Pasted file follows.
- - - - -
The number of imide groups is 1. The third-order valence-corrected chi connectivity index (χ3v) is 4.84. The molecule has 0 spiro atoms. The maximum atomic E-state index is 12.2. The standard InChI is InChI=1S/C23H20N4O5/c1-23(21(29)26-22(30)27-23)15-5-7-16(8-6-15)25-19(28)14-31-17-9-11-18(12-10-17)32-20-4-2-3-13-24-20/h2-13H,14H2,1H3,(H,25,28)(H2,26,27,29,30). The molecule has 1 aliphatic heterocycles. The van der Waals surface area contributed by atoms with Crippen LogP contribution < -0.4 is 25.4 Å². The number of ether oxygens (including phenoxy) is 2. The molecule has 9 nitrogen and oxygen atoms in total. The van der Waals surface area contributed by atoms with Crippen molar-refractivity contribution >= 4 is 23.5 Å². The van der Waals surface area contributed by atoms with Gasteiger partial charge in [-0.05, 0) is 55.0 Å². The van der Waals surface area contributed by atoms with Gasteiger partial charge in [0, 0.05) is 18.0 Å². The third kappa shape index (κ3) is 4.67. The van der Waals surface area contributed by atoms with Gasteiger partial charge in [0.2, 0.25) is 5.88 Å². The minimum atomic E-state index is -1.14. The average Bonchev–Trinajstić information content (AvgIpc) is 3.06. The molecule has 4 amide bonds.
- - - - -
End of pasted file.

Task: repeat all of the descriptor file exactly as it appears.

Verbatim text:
The number of imide groups is 1. The third-order valence-corrected chi connectivity index (χ3v) is 4.84. The molecule has 0 spiro atoms. The maximum atomic E-state index is 12.2. The standard InChI is InChI=1S/C23H20N4O5/c1-23(21(29)26-22(30)27-23)15-5-7-16(8-6-15)25-19(28)14-31-17-9-11-18(12-10-17)32-20-4-2-3-13-24-20/h2-13H,14H2,1H3,(H,25,28)(H2,26,27,29,30). The molecule has 1 aliphatic heterocycles. The van der Waals surface area contributed by atoms with Crippen LogP contribution < -0.4 is 25.4 Å². The number of ether oxygens (including phenoxy) is 2. The molecule has 9 nitrogen and oxygen atoms in total. The van der Waals surface area contributed by atoms with Crippen molar-refractivity contribution >= 4 is 23.5 Å². The van der Waals surface area contributed by atoms with Gasteiger partial charge in [-0.05, 0) is 55.0 Å². The van der Waals surface area contributed by atoms with Gasteiger partial charge in [0, 0.05) is 18.0 Å². The third kappa shape index (κ3) is 4.67. The van der Waals surface area contributed by atoms with Gasteiger partial charge in [0.2, 0.25) is 5.88 Å². The minimum atomic E-state index is -1.14. The average Bonchev–Trinajstić information content (AvgIpc) is 3.06. The molecule has 4 amide bonds.